It was only about 1 million years ago that humanity first started cooking food. Did it change the world? Yep. If you look at all the failed Homo species (and there are many) you will find that they all have something in common... huge, thick jaws and teeth. This is because the early humans spent, literally, 6 hours every single day, chewing. Before we cooked and processed the food we found and hunted, we had to eat it raw. The diet of early man was diverse indeed, but it all had one thing in common -- it was super damned hard to chew. Tubers, stems, leaves, raw meat if you could get it, tough-skinned fruits... the food of today has been bred for thousands of years to be soft and full of sugars. The fruit of our ancestors was barely sweet, had thick, tough skins and was extremely fibrous. Imagine eating celery for every meal, only way tougher.
There was a lot of chewing, is what I'm saying. The time you weren't hunting and gathering, you were sitting there chewing. Ancient man had teeth the size of a man's thumb and a jaw bone 4 times as thick as ours today. If, today, we tried to spend 6 hours chewing on tree bark, our jaws would fracture from the stress by the second day.
Fire, when it was mastered, became hugely important in the preparation of food. Cooked meat is hundreds of times easier to eat.. same with cooked tubers. The heat breaks down the fibers. Once man figured this out, not only did our bodies evolve to need less chewing, but we were able to spend more time thinking, being creative, gathering even more food, having sex --- you know, stuff you do when you aren't just chewing all day.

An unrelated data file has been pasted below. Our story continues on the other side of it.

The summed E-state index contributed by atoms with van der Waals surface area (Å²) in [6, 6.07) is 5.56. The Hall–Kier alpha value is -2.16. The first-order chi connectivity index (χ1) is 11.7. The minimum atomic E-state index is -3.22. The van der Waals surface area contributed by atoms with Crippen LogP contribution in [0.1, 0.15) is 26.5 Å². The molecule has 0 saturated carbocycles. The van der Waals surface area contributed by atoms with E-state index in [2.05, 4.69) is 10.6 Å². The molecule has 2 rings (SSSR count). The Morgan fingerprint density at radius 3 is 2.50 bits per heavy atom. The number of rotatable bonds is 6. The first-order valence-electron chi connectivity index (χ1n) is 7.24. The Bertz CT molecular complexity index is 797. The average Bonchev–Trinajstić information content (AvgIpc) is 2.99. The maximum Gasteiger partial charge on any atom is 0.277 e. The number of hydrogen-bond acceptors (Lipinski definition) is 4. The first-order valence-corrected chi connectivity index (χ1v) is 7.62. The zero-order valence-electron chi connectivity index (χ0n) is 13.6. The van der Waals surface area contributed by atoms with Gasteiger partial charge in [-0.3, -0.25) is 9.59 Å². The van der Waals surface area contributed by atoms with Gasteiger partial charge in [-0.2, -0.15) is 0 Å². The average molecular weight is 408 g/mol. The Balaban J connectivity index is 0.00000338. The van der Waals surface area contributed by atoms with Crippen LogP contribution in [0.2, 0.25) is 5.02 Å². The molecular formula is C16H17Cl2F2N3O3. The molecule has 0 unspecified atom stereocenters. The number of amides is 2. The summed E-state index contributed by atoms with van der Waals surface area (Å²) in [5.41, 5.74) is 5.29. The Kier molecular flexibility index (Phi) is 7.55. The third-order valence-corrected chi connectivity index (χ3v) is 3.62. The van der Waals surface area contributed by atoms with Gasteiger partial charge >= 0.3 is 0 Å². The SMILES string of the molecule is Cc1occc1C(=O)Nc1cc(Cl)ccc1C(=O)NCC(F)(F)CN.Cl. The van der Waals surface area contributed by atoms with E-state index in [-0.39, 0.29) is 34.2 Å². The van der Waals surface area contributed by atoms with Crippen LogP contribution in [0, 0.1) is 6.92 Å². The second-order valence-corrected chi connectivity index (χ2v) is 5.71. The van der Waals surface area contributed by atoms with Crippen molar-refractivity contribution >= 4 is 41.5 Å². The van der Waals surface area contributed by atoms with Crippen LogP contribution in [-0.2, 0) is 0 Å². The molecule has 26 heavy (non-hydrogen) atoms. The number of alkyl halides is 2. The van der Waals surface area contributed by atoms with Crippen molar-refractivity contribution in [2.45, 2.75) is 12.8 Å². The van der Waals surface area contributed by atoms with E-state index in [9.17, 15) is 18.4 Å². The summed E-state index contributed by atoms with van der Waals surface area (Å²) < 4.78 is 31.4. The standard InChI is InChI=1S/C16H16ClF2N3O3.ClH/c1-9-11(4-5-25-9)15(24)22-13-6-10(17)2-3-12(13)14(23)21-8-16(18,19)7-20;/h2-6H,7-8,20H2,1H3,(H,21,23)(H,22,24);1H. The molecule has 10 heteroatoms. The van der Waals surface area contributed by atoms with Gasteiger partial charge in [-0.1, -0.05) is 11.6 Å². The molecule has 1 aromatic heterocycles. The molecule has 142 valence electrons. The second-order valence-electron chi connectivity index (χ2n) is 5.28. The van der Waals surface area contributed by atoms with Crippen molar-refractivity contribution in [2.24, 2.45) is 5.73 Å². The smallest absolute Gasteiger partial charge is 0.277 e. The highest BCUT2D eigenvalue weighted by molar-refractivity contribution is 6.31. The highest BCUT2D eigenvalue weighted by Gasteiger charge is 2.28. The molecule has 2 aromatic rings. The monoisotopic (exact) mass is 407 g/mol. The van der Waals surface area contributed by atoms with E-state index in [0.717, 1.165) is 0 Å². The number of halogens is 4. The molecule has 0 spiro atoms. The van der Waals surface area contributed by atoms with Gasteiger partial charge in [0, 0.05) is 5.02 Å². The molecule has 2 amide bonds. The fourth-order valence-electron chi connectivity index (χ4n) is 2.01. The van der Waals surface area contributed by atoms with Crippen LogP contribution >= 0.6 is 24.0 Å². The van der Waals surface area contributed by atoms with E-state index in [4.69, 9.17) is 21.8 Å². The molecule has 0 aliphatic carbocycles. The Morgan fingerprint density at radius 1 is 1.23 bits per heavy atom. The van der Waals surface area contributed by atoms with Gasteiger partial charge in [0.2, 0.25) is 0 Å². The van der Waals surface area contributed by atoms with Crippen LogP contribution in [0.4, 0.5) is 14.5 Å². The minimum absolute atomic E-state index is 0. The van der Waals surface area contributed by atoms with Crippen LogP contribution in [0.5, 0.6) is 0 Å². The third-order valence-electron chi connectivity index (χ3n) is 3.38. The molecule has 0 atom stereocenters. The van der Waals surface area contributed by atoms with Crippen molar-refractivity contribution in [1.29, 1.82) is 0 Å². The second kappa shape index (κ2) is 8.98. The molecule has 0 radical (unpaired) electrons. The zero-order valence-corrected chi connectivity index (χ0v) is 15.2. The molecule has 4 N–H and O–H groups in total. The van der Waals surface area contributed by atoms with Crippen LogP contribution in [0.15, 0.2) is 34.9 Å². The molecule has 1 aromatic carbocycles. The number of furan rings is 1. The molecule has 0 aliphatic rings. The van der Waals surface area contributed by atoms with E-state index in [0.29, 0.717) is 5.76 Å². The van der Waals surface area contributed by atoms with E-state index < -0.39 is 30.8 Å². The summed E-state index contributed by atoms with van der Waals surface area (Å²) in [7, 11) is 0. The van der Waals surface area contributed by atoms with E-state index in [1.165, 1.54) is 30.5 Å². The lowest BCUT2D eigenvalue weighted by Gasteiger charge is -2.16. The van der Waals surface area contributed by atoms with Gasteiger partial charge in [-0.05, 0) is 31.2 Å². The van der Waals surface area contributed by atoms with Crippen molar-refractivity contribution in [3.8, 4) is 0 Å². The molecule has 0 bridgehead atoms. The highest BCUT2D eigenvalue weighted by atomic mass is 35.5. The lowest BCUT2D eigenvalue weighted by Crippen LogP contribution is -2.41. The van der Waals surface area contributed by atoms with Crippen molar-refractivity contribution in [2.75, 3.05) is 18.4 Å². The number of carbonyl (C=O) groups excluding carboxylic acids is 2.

+ - 44 8
On the surface, this might not seem as important as some of the other things on this list. After all, almost all animals have some kind of communicative skill -- vocal or chemical or just body language. These animals have not achieved the same level of dominance as Homo Sapien has, however. Why is that?
A very interesting thing about our species is the quality of the sounds we make. The variance is amazing. Again, not unique to humans... but something that is unique is that this ability came with a risk. About 100,000 years ago our mouths started getting smaller and protruding less. Our necks grew longer and our tongues became more flexible.and grew from further down. The larynx elongated, pulling further down the esophagus and creating the risk that swallowed food had a chance of entering our windpipe. We can talk with each other with great complexity, but we are the only animal that risks choking on our own food because of it. A strange evolutionary tactic, but one that has paid off in spades... because just think of how the ability to clearly and precisely communicate with each other has changed humanity... and with it, the world.
+ - 37 10
Domestication of Animals
Ever since the dog (which, btw, has been our faithful friend for almost 10,000 years now) lots of humans learned pretty quickly that animals were not only delicious treats, but could be used for other stuff, too. Why plow a field by hand when you could let an ox do the job for you? Why bother wandering around in the poison sumac patch with a net and a dream when you could just keep some fat little birds in your own yard and eat them whenever you wanted? Why walk when you could ride your brand new, hardly-any-miles-on-it Camel? There is a direct link to the formation of "successful" (read dominating) civilizations with domesticated animals. How many different kinds you had, how well you were able to get them to do stuff, how many balls you could get them to balance on their noses.